In my June 4 article for Al-Monitor, I reported a Turkish government decision to close down all police academies on the grounds they have come under the full control of the Islamist Gulenist organization. The higher echelons of the state — President Abdullah Gul, Prime Minister Recep Tayyip Erdogan, Chief of General Staff Necdet Ozel, National Intelligence Organization (MIT) chief Hakan Fidan as well as ministers and senior bureaucrats — all agreed on the threat the Gulenists pose. The government said the Gulenists had entrenched themselves within the state in a secret hierarchy of their own.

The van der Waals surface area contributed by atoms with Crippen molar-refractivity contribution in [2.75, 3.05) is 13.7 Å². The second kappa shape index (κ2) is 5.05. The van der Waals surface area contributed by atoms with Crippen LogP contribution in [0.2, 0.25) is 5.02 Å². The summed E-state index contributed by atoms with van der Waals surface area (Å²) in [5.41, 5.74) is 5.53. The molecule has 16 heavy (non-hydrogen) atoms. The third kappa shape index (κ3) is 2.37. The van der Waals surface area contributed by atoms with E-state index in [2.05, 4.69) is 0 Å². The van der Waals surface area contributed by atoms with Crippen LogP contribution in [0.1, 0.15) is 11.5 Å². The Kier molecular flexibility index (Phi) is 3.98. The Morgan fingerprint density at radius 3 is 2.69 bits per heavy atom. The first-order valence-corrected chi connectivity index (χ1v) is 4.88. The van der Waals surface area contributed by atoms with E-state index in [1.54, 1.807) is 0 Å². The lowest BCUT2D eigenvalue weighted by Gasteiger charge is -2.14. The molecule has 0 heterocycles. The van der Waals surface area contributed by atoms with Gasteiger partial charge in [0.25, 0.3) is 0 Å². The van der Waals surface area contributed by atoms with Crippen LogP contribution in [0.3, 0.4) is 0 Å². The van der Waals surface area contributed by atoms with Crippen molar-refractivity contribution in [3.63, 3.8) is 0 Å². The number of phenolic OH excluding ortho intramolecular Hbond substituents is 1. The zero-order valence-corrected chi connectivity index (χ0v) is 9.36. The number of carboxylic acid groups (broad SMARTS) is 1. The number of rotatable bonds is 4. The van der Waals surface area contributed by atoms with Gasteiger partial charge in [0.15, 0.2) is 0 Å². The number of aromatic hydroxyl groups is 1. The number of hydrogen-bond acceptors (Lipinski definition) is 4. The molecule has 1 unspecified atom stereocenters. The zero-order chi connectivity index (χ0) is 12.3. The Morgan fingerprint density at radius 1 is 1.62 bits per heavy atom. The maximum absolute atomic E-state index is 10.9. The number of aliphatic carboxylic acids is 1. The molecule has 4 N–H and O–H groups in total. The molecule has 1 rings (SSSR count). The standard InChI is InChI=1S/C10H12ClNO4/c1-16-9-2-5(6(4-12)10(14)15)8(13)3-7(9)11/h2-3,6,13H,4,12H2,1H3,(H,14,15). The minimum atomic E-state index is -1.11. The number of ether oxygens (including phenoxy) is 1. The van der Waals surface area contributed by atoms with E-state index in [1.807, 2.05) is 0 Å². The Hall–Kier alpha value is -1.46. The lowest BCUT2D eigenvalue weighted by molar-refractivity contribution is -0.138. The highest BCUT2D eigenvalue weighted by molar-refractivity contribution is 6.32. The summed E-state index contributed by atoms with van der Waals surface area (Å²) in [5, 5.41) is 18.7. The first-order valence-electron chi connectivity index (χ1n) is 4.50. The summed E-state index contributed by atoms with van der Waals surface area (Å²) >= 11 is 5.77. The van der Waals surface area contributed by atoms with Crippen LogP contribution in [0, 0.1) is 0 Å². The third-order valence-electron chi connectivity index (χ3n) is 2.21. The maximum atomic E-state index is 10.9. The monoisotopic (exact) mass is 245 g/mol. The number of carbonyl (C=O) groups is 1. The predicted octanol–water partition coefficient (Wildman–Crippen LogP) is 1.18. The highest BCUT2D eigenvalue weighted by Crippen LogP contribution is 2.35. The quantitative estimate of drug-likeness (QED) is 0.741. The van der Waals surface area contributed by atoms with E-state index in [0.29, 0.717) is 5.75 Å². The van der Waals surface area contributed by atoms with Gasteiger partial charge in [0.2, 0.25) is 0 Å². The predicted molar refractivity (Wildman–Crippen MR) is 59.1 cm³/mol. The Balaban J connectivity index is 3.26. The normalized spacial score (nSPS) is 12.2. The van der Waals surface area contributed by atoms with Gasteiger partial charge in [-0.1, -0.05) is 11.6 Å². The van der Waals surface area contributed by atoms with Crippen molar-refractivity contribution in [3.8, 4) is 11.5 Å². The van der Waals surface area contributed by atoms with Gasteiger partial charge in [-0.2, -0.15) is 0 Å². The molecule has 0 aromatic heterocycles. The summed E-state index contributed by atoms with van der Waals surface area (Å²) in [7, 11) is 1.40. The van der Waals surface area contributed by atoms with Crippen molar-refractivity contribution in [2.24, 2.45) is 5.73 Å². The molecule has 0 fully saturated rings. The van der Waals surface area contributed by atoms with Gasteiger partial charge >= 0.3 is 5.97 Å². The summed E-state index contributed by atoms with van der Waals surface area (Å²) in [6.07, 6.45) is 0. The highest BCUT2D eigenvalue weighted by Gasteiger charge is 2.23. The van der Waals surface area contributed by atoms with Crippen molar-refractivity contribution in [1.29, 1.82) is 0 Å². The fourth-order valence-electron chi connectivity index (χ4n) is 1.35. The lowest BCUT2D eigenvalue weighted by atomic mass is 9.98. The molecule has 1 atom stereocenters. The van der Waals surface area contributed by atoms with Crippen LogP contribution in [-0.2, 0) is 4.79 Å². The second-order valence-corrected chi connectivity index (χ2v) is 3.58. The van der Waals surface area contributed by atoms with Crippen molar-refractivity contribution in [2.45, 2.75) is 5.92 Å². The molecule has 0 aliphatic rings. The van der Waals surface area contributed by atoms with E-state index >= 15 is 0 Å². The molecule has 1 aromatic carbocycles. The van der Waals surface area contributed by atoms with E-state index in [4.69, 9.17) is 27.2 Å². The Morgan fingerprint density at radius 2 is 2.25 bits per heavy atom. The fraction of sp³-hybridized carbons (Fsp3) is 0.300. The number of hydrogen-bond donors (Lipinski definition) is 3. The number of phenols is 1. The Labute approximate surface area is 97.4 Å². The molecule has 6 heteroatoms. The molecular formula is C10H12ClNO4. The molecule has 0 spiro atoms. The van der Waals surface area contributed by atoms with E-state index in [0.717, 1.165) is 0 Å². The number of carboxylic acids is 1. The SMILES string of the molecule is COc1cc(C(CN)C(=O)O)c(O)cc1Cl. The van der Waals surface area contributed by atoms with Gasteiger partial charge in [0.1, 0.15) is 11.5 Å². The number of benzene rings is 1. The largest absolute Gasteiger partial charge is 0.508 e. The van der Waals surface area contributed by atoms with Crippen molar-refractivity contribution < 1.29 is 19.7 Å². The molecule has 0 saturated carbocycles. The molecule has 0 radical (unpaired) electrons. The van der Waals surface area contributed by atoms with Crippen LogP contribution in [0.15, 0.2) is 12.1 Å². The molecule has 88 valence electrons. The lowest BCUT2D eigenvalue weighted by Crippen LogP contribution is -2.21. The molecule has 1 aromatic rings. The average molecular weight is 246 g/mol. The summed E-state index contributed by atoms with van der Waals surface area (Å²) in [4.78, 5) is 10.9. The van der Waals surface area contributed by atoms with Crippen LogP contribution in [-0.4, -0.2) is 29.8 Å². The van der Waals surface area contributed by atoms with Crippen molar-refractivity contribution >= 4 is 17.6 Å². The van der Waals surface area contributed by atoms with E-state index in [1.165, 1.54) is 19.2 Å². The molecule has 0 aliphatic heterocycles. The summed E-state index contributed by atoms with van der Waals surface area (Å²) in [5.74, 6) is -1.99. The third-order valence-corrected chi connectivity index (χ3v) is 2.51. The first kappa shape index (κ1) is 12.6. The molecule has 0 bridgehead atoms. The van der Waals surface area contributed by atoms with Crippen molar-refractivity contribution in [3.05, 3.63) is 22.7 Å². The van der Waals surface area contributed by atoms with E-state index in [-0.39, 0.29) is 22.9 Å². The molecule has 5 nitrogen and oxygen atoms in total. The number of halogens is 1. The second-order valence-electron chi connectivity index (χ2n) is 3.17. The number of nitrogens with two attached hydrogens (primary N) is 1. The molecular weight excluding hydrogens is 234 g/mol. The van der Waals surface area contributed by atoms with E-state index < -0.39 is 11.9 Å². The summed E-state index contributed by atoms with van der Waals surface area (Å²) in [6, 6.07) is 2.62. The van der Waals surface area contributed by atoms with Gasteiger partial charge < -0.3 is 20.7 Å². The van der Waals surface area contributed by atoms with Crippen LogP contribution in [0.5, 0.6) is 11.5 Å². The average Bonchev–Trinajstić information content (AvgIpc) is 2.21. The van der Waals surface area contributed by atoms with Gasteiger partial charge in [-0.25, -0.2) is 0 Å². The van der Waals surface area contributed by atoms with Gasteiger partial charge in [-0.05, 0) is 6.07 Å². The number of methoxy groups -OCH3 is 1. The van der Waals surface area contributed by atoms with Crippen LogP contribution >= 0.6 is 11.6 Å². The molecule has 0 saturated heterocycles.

No objections came to the decision from the opposition parties either, for they had long claimed that a secret Gulenist structure existed within the intelligence services, the military, the judiciary and the police. The opposition had also maintained that some high-profile judicial cases in recent years had been fabricated by Gulenists and harshly criticized the ruling Justice and Development Party (AKP) on the issue.